ORGANIC CLASSIC JEWELRY
There is a saying in Japan, wabi-sabi, meaning there is beauty in the imperfect. I love jewelry that is slightly off-centered either by stone setting or just a little bend in the metal. When designing a piece I always look for a way to make it slightly imperfect. I want people wearing my jewelry to feel they own a piece that no one else does, and one the feels like is has been especially made for them. Each piece holds its own story in either the stones, glass, rust or just the design. Having majored in geology and art, I love working with all types of stones – knowing their science along with their art form, make it particularly fun for me. Precious or semi-precious gems accent my work, i.e. a piece of Greek sea glass accented with tourmaline and tiny diamonds, American turquoise accented with sapphires and topaz, or a rusted washer made into a belt buckle with agate and sapphires. I also mix silver with a little bit of gold creating a richness to my pieces. My jewelry embraces the fine craft of silversmithing using various techniques and plays with mixing silver with other metals and always adding the sparkling aspect of faceted stones. And yes there is imperfection in beautiful jewelry.
I discovered silversmithing when I was 13 years old, I took a class at the De Young Museum in San Francisco, where I grew up. I was hooked. I took jewelry classes all through high school and college, where I majored both in science and art. I then went on to be an environmental geologist and a science teacher. I taught for 20 years. My plan was to go back to silversmithing when I retired, but nine years ago a serious health issue changed my path. Faced with looking at my mortality, I knew I had to leave teaching and start the career I had wanted to do years before. I took a sabbatical and then silversmithing classes at the community college. I took over my teenagers’ tv room and created a studio. And my business has grown from there, along with my health. It has been an amazing journey. I love what I do and the journey I am on. My jewelry embraces the scientist and artist in me.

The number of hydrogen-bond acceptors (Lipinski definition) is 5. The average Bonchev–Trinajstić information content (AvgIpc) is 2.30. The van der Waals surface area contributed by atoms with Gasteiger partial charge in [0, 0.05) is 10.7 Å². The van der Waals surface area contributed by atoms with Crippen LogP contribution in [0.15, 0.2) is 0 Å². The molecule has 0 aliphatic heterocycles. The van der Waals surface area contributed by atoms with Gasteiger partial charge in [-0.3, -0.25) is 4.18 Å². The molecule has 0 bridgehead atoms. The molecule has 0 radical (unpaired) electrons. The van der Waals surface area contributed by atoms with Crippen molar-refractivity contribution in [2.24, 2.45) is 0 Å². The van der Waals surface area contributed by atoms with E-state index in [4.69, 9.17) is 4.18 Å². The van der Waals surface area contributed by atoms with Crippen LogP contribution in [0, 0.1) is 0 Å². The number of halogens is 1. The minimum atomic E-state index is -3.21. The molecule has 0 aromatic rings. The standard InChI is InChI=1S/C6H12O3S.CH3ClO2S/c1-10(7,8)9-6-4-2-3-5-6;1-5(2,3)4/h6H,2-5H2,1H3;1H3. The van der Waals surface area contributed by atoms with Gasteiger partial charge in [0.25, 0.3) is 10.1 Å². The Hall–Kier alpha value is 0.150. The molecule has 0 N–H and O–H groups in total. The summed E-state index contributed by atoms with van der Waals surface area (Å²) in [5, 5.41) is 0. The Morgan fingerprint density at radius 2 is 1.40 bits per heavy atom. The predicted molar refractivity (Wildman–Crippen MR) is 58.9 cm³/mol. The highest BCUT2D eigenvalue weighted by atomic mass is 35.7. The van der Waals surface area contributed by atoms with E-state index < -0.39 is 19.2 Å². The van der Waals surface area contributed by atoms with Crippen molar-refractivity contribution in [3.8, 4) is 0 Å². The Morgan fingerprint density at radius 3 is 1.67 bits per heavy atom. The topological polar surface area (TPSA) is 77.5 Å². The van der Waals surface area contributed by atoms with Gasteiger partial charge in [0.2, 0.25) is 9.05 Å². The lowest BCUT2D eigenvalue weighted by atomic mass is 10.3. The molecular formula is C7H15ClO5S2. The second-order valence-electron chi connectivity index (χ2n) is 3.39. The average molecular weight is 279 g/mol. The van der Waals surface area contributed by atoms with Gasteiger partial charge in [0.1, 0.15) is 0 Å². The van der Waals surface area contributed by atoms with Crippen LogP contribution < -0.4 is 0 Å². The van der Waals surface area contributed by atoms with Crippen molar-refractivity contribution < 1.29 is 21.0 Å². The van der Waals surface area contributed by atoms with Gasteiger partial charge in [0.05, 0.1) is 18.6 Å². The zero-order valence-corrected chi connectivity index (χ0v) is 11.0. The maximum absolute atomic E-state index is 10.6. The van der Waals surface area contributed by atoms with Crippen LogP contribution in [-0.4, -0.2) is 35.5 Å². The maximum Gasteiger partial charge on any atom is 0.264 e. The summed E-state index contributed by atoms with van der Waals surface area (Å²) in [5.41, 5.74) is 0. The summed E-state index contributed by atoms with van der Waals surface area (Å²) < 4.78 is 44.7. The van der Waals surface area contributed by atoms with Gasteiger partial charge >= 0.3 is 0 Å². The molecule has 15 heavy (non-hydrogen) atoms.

"And the day came when the risk to remain tight in a bud was more painful than the risk it took to bloom." Anais Nin